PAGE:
QUESTION: My father has been told he has prostate cancer. We have learned of treatment options but are unclear as to which is appropriate. What do you consider the best, surgery for removal? We are a black family. I say that because of my other question. Is prostate cancer more prevalent in blacks? If so, why? - Mrs. H.C.

ANSWER: Your last question first. Yes, it is surprising, but prostate cancer does have ethnic overtones. It is statistically more common in blacks than whites, and more so in whites than in Orientals, the lowest incidence group. Why this is so is a puzzle as yet unsolved.However, your father's cancer is the third most common kind among all men, right behind lung and colon cancer. The question of prostate cancer treatment always arises. The size of the cancer and the extent of spread are chief considerations in the options - whether outright gland removal, radiation or use of drugs to stem cancer growth (chiefly female hormones). Why female hormones? Because male hormones stimulate prostate cancer growth. Female hormones change the balance away from male hormones and help that way.

Mr. W.N. asks me if a prostate infection is a harbinger of prostate cancer to come. The answer is no. And while I am on this recurring subject, let me once again make a plea for early (40s at least) prostate examination. Early diagnosis means early and successful treatment. By age 40, no male physical examination is complete without this.

QUESTION: My great aunt, who is a spry 78 normally, has been quite sick lately with mononucleosis. Is it possible? I can't believe her doctor's diagnosis. I had it as a kid and other young friends had it. I never saw an adult with it and still haven't. - C.D.

ANSWER: The mono mail continues to come in. Mono is predominantly a young person's disease. No question about it. Its peak years are between 15 and 18. It is distinctly uncommon after age 40.

I am not joining you in your distrust of your aunt's doctor's diagnosis. It does occur rarely in elderly persons. But the symptoms differ a bit, fever being the prominent feature. The sore throat and enlarged nodes so common in childhood mono are usually less pronounced in the elderly, but fatigue does occur.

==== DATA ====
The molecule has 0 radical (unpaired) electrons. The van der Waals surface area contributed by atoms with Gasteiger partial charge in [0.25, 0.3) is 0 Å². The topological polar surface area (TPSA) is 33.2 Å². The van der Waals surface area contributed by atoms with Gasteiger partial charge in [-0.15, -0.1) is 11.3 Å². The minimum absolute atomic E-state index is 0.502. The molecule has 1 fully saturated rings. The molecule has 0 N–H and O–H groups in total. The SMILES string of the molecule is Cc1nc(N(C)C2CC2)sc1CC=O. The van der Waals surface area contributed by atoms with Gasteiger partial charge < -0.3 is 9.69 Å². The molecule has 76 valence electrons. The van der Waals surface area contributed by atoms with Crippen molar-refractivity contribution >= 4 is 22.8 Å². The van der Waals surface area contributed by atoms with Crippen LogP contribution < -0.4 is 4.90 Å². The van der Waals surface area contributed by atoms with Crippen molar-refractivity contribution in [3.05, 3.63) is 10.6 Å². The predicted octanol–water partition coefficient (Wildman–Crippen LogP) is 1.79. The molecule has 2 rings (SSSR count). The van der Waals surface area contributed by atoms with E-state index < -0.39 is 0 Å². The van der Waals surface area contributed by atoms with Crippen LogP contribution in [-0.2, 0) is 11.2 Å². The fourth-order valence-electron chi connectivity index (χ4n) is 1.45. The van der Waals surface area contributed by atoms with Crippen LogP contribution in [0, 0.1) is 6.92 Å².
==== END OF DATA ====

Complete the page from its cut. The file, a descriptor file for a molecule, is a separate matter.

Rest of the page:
Much of my mail has to do with what has been called recurring mono - adult mono linked to the earlier childhood infection. This is a different matter, and there are, as I have noted, honest opinions that dispute this idea.

QUESTION: My husband has been diagnosed as having narcolepsy. Can he lead a normal life with treatment? - Mrs. J.J.

ANSWER: Certainly. Drugs help narcoleptics cope and lead quite normal lives. There isn't even a question about that today.

QUESTION: I'm a distance runner (45-50 miles a week). I sweat profusely even when I'm not running, but summer running has been a real hydration problem for me. Last year, I was put on lithium therapy for my manic-depressive condition. I am told that fluid and electrolyte levels are critical when on lithium. I want to keep up my running and my lithium treatment too. Any comment? - K.B.

ANSWER: You can do both. You must maintain your water and salt balance, however, for if you lose a lot of salt with your perspiration, your lithium blood level may rise to a higher concentration.

Make sure your fluid intake is generous and that you eat a normal diet that includes normal salt intake. You won't get into lithium trouble. If you haven't mentioned this to your doctor, do so. I am sure that he will insist on regular blood tests to measure lithium levels, if he is not already doing that. He'll be even more interested in having the tests if you explain your heavy perspiration problem.

FOR MRS. R. - The old idea that alcoholics face only liver damage as a consequence of abuse has been discarded. Today, we know that chronic alcohol abuse can cause serious heart muscle damage. That is called alcoholic cardiomyopathy. It can, of course, also damage the pancreas.

FOR MRS. G.G. - Will you have to watch out for diabetes now that your pregnancy-related sugar problem is passed? Yes, 40 percent of women who had gestational diabetes (diabetes during pregnancy) will develop outright diabetes within 10 years thereafter. So you must be alert to symptoms and be checked from time to time.

To learn the major categories of prostate troubles, their symptoms and treatments, read "Prostate Problems" (No. 26). Order by writing Dr. Donohue/No. 26, P.O. Box 830, Gibbstown, NJ 08027-9909, enclosing a long, stamped (52 cents), self-addressed envelope and $2.

Dr. Donohue welcomes reader mail but regrets that, due to the tremendous volume received daily, he is unable to answer individual letters. Readers' questions are incorporated in his column whenever possible.